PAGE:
Sura 2: Many Qiblas? The Qibla in the Koran, Abu Lahab, and the Birth of Islam
59 Pages Posted: 31 Aug 2016 Last revised: 3 Nov 2018
Date Written: August 30, 2016
This paper sets out to investigate the relevant passages in sura 2 of the Koran and to ask whether there might be a reason as to why orientations of mosques changed inside a city’s walls or with additions to mosques.
The discoveries in this paper demonstrate that orientations of mosques provide ample archaeological evidence for the evolution of Islam. They have fundamental consequences for the approach to the history of the beginnings of Islam, the Koran, and beyond. Some of the discoveries are as following:
1) The Koran speaks of two qibla changes.
2) The Koran neither commands a change from Jerusalem, nor to Mecca, but instead to Al-Haram in present day Israel (as confirmed with orientations from various mosques).
3) Babylonian Pharisee qiblas show a consistent prayer orientation to the location of the Exilarch (not to the Temple in Jerusalem).
4) The pattern of directing places of worship toward the Exilarch continues through all three mosques of Medina and beyond.
5) For the first time, the Ethiopian kernel of the early Muslim story can be confirmed with archaeology. There may indeed have been two ‘Muslim’ stations in that country: With surprising accuracy and with conversion points from multiple directions, – the Quba Mosque in Medina is precisely oriented toward Axum – the Mosque of the Prophet is precisely oriented toward the Imam Mesgid in Negash.
6) Levite-Sadducee qiblas show a consistent prayer orientation to the location of the Nasi (also not to the Temple Mount).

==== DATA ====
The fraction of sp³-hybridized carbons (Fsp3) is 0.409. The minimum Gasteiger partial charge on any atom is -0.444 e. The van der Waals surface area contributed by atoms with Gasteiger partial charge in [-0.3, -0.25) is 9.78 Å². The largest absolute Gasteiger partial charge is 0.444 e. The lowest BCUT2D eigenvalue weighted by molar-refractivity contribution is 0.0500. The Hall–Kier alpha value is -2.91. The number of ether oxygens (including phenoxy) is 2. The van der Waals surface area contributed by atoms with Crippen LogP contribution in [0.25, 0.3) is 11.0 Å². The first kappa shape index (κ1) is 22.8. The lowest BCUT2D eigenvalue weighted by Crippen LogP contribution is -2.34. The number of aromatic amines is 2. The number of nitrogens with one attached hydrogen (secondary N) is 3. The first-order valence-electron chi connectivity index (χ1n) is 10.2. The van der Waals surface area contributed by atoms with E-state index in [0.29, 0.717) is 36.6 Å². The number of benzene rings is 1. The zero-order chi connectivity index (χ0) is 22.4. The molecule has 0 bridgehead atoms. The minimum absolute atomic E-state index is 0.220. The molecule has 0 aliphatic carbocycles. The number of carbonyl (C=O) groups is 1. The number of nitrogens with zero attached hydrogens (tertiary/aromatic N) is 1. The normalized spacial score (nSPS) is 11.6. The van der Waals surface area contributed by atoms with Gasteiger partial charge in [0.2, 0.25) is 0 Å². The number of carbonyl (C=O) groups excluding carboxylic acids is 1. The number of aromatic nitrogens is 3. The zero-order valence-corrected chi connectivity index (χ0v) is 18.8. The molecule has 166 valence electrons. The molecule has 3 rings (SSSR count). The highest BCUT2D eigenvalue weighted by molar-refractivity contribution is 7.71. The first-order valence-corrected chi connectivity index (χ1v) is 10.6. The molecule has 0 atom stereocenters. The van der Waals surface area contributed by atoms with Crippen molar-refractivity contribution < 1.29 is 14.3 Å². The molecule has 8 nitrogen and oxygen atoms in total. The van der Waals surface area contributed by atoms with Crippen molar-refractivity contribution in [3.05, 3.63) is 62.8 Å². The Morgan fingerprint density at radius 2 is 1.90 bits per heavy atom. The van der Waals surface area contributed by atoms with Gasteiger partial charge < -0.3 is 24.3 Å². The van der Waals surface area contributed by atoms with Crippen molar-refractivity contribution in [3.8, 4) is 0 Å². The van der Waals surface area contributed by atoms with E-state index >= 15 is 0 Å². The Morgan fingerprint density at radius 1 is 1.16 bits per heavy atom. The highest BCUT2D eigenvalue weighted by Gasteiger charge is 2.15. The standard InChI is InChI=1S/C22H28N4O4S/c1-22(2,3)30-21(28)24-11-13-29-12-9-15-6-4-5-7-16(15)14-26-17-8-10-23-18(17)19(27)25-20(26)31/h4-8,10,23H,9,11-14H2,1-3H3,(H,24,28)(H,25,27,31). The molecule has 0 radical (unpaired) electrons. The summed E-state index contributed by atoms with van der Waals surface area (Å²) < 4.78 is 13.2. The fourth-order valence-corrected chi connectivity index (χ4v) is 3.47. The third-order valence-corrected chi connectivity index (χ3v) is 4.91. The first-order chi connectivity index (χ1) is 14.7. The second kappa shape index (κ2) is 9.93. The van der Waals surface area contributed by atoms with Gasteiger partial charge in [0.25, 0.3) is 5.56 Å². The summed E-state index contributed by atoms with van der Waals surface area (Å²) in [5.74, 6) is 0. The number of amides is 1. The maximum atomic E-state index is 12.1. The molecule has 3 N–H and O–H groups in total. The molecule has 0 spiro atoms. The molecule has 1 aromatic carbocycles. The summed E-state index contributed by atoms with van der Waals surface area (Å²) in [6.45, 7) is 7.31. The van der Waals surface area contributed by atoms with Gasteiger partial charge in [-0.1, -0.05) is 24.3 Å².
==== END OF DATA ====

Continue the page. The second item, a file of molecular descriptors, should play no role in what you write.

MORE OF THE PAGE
7) There are many qibla changes that can be attributed to ‘Muslim’ structures. The pattern follows the dynastic paraclete leadership from which follows that each town can reveal its individual story about dynastic expansions and contractions through the archaeology of the mosques. Similar to changes in dynastic territories, the stories told through mosques in multiple towns are interlinked and overlap.
8) Since none of the early structures point to Mecca, the Muslims have arrived there much later than is assumed in the traditional accounts. Even after the first appearance in the historical record, the practice of orienting places of worship toward the dynastic leadership would persist for centuries.
9) Jacob of Edessa’s comment that the Jews were praying toward Jerusalem implies that the Exilarch or the Nasi was occupying the Temple Mount at that time.
10) The Al-Askari Shrine and mosque in Samarra was built by Seljuks over one and a half century after the disappearance of the Mahdi, and it would be expanded by Ismailis thereafter.
11) Abu Lahab in Sura 111 is identified as the Babylonian Exilarch Abu-Lu’lu’ah.
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